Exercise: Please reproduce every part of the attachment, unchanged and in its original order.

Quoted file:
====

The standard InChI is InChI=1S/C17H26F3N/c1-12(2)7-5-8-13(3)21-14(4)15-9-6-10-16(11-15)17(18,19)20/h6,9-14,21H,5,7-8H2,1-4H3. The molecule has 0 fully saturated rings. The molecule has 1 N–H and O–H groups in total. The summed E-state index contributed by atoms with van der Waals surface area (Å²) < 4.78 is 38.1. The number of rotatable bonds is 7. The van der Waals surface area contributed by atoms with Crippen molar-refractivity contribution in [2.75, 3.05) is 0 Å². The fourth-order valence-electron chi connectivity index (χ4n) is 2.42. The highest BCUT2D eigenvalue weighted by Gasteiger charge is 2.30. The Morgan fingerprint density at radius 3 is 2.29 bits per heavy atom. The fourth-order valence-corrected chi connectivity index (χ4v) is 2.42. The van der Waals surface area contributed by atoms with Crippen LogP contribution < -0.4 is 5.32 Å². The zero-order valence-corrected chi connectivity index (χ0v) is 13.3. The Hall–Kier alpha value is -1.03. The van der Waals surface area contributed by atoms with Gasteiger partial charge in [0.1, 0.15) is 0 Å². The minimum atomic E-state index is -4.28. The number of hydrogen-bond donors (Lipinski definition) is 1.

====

The standard InChI is InChI=1S/C17H26F3N/c1-12(2)7-5-8-13(3)21-14(4)15-9-6-10-16(11-15)17(18,19)20/h6,9-14,21H,5,7-8H2,1-4H3. The molecule has 0 fully saturated rings. The molecule has 1 N–H and O–H groups in total. The summed E-state index contributed by atoms with van der Waals surface area (Å²) < 4.78 is 38.1. The number of rotatable bonds is 7. The van der Waals surface area contributed by atoms with Crippen molar-refractivity contribution in [2.75, 3.05) is 0 Å². The fourth-order valence-electron chi connectivity index (χ4n) is 2.42. The highest BCUT2D eigenvalue weighted by Gasteiger charge is 2.30. The Morgan fingerprint density at radius 3 is 2.29 bits per heavy atom. The fourth-order valence-corrected chi connectivity index (χ4v) is 2.42. The van der Waals surface area contributed by atoms with Crippen LogP contribution < -0.4 is 5.32 Å². The zero-order valence-corrected chi connectivity index (χ0v) is 13.3. The Hall–Kier alpha value is -1.03. The van der Waals surface area contributed by atoms with Gasteiger partial charge in [0.1, 0.15) is 0 Å². The minimum atomic E-state index is -4.28. The number of hydrogen-bond donors (Lipinski definition) is 1.